2. It would be nice to have examples of those “lifestyle” changes people can make… I get that many people are not aware of how to manage their cholesterol, and the take-home message here seems to be that patients should talk to their doctor to determine their best plan of action- this is a good point, but it would have been nice to include some of those action plans in this article- how can one help lower the bad cholesterol (LDL, triglycerides) and raise the good (HDL) on their own? Certain foods, eating routines probably make a huge impact.

  3. I agree! You typically include action plans with your article. This was a missed opportunity to educate on what those lifestyle and dietary changes might be.

  4. I don’t think they gave descriptions of ways to lower it because people really really do need to partner with their physician to do this. Each person’s case is unique to them, each person’s health is unique to them. I wouldn’t want somebody giving me advice on how to correct an illness or something that I have without them being an actual physician and without them having the knowledge that they need to have to give this information to someone else.

  5. There seems to be some controversy about the role of cholesterol and heart attacks. I am following several doctors on twitter who seem to think so and post lots of research, which I am unable to comprehend fully due to their being directed at professionals. I am willing to listen to them, though, as there is one thing about cholesterol and the numbers that the mainstream understanding doesn’t seem to explain well, and that is why the HDL “good cholesterol” is lumped in with the bad, the total number being considered rather than just the bad. It’s a puzzle to me, as well as the fact that the essential role cholesterol plays in every body function does not seem to be a concern. Statins hit hard, that’s for sure. I take two and everything aches every day.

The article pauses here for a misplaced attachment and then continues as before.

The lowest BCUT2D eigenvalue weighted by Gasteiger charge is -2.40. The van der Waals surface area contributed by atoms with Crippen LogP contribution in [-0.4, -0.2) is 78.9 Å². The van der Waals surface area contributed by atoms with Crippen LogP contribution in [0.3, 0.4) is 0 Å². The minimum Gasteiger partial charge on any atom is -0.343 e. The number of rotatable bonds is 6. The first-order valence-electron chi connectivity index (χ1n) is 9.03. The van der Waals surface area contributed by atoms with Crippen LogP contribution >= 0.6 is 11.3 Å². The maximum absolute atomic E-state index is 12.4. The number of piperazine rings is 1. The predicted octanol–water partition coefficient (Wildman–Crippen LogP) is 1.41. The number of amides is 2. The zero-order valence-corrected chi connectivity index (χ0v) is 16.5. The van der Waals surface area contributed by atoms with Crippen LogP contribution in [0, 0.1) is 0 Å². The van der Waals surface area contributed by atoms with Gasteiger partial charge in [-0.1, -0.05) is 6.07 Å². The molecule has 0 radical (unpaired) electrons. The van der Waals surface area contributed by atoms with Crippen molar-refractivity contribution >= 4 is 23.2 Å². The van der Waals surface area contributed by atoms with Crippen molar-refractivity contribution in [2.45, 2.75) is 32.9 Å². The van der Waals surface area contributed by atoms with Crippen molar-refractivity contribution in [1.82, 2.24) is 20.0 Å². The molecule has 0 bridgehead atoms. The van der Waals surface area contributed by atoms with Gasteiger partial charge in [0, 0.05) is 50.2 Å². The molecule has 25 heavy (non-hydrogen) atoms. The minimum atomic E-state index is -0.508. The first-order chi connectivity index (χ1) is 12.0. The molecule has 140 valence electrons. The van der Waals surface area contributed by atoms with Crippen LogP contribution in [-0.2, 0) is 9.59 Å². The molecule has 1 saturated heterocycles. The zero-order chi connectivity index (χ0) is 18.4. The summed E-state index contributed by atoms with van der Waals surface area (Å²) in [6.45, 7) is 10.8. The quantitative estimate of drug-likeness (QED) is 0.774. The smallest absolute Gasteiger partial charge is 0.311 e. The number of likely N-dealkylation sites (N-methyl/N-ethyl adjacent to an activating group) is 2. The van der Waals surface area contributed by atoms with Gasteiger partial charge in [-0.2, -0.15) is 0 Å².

6. Christopher David Larsen April 15, 2018 at 10:04 am · Reply

    What i have found is that few physicians provide specifics for lifestyle changes. You are more likely to find this if you see a mid level provider like a nurse practitioner.
    My doc, Dr Moduthagam, has an advanced understanding of the chemistry that has to change. She has given me specific changes to obtain the goals that I want to reach. She has also done a great job in providing a cheering section- even though it’s a one person cheering section – she has given me the gift of energy because I like to get her excited when I meet a goal.
    It’s doctors like this who can change your life – and maybe the system – such a great person to have on your side!

About the Author

Nate Llewellyn
Nate Llewellyn

Nate Llewellyn, health enews contributor, is a manager of public affairs at Advocate Medical Group. Nate began his career as a journalist and builds daily on his nearly 20 years of writing experience. He spends most of his free time following his wife to their two sons’ various activities.